My New Year’s resolutions for 2013 continue, or at least, most of them. My resolution to complete my needlepoint canvas (of the swan swimming on a pond under a full moon) has given way to my desire to complete my pharmacy continuing education hours this year. Yes, it is a rationalization, but it is also a reality that I need to get them done as I will be reporting them in 2014. So, in lieu of stitches in my canvas, I completed another seven hours of continuing education in October and plan on finishing up the last hours I need by the end of 2013. Who knows? If I am extremely disciplined, I may even get a few more stitches completed on the canvas as well.
In regards to my goal to put more steps on my pedometer, this pedometer geek didn’t fare as well as previous months. I slacked off a bit, averaging approximately 6000 steps a day with only a couple days where I hit 10,000 steps. Aerobic steps were down a bit, too, as I only had four days of them. Hopefully, November’s reporting will have improved numbers. Certainly it gives me a goal to shoot for as I attempt to make the goal of averaging 10,000 steps every day.
Reading resolutions fared much better than pedometer steps and continuing education goals. As a resolution to “read more books” I continue on in my quest. I completed ten books in October of various genres including classic literature (and 1001-BYMRBYD*), YA (young adult), memoir, suspense-thriller, erotica/romance, and general fiction. Of these ten books, eight of them were written by authors that I had never before read. Only one of the books was an e-book.
I have two www.bookcrossing.com reading challenges in which I participate. The first is the SIY (set-it-yourself) challenge. October was the start of the last quarter’s challenge, and I challenged myself to read twelve books. Eight of the books I chose to read for this quarter’s challenge are books that I have been fortunate to receive through author or publisher promotional giveaways through either Shelf Awareness, Goodreads.com, or directly from the publisher. I read four of the twelve books from my list in October. One was a library book group read, another was a bookcrossing.com book ring read of a classic novel, and the other two were from giveaways.
In my pages-read challenge, I read over 3000 pages for the month bringing my year-to-date total of over 32,000 pages. My goal, which has been revised upward twice, is now 35,000, and if all goes as anticipated, I should complete that by the end of 2013.
In October, I completed the following books:
The Old Man and the Sea by Ernest Hemingway **
Midnight Frost by Jennifer Estep
Anything But Vanilla by Madelynne Ellis
Riding Grace: A Triumph of the Soul by Alissa Lukara
The Poisonwood Bible by Barbara Kingsolver **
Zazoo by Richard Mosher
Pastors’ Wives by Lisa Takeuchi Cullen **
The Odds: A Love Story by Stewart O’Nan
XO: A Kathryn Dancer Novel by Jeffrey Deaver
The Night of the Comet by George Bishop **
Although there are several notable books among those I read, I only intend to discuss two of them. They are the two novels that I received as giveaways either directly from the author or publisher.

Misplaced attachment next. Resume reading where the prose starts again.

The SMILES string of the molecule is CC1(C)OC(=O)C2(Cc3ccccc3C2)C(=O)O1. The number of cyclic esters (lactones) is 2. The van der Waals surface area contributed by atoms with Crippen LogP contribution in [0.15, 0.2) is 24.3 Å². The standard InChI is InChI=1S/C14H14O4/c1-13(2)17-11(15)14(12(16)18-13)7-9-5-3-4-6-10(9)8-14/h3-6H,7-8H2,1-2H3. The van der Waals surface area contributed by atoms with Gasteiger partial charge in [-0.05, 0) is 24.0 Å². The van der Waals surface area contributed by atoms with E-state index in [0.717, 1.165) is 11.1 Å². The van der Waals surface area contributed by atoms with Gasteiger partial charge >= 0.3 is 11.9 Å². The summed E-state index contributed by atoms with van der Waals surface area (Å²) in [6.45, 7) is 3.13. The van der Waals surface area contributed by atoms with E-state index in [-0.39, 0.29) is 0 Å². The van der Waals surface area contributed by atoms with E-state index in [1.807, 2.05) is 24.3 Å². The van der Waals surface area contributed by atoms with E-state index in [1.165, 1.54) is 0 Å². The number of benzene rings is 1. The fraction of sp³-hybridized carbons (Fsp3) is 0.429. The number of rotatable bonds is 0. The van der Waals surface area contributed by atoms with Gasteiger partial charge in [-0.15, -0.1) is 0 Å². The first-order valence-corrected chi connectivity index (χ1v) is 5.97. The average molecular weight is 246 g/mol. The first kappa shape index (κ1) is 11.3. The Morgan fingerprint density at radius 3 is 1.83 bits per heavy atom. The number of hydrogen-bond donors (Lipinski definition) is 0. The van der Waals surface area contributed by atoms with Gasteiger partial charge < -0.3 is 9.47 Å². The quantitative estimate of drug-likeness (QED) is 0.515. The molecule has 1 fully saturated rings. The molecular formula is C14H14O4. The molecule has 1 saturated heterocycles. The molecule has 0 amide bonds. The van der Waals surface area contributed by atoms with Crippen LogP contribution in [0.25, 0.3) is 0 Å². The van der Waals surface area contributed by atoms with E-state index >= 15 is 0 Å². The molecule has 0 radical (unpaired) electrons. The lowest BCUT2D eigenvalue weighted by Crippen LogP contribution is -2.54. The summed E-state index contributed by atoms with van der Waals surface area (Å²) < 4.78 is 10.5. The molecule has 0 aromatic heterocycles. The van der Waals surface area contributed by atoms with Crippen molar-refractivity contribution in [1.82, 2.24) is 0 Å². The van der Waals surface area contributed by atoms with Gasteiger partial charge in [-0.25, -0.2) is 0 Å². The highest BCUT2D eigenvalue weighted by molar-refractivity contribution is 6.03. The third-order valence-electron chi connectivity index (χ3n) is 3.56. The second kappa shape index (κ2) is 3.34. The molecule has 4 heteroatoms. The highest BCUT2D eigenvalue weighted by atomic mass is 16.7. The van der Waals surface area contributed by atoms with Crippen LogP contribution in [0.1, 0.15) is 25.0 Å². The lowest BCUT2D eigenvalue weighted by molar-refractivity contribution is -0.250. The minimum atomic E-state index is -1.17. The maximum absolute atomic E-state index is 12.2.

The first is Pastors’ Wives by Lisa Takeuchi Cullen. It is the story (or intertwined stories) of three pastors’ wives and the lives they lead at a megachurch in Magnolia, Georgia, a suburb of Atlanta. The first one is a reluctant pastor’s wife. Ruthie has recently become a pastor’s wife since her husband has left his previous position in a Wall Street firm to become the financial consultant and pastor at this huge church. She doesn’t particularly feel comfortable in her new role and feels watched and judged constantly. The second wife, Candace, is the wife of the head pastor of Greenleaf. She is the consummate in-control wife of both the workings in the community as well as the church itself. She is truly the mover and shaker of the church as well as the perfect protector and helper for her husband. The third wife, Ginger, is the daughter-in-law of Candace and her husband. Her husband, too, is a minister, but has an auxiliary church connected to Greenleaf. While he is globetrotting to help people hit by disasters, Ginger is at home dealing with her children and family. She has a strong faith, but is hiding from her not-too-distant, unsavory past. Each of the wives shows a bit what it is like to be married to a man who also serves God. I have to say that I really enjoyed this novel and could relate to the actions and emotions of these women. The author interviewed many pastors’ wives as research into this novel, which added verisimilitude to the story.
The other is George Bishop’s tThe Night of the Comet, which is a coming-of-age novel set in the year that Comet Kohoutek was in the news. Alan Broussard, Junior (Junior to his friends and family) has just turned fourteen when two notable events occur. One is that his father, a science teacher at the local high school, gave him a telescope for his birthday. The other is a beautiful young girl, Gabriella Martello, has just moved in across the way from the Broussards’ house. Comet Kohoutek is scheduled to pass by earth in the coming months, but Junior is more interested in training his telescope on the lovely Gabriella. As the father’s excitement for the comet makes him more prominent in the community, the two families become entwined with comet-related events. This leads, however, to issues within both families that may be as catastrophic as some of the predictions being touted about the comet’s effect on the earth. Told from Alan’s point of view, his coming-of-age is not only his story, but the story of his family as well. It makes for good reading overall, and I am glad I had the chance to read it.
Now, it is back to my resolutions.
** SIY book
Causes Nancy Smith Supports
Doctors without Borders
American Diabetes Association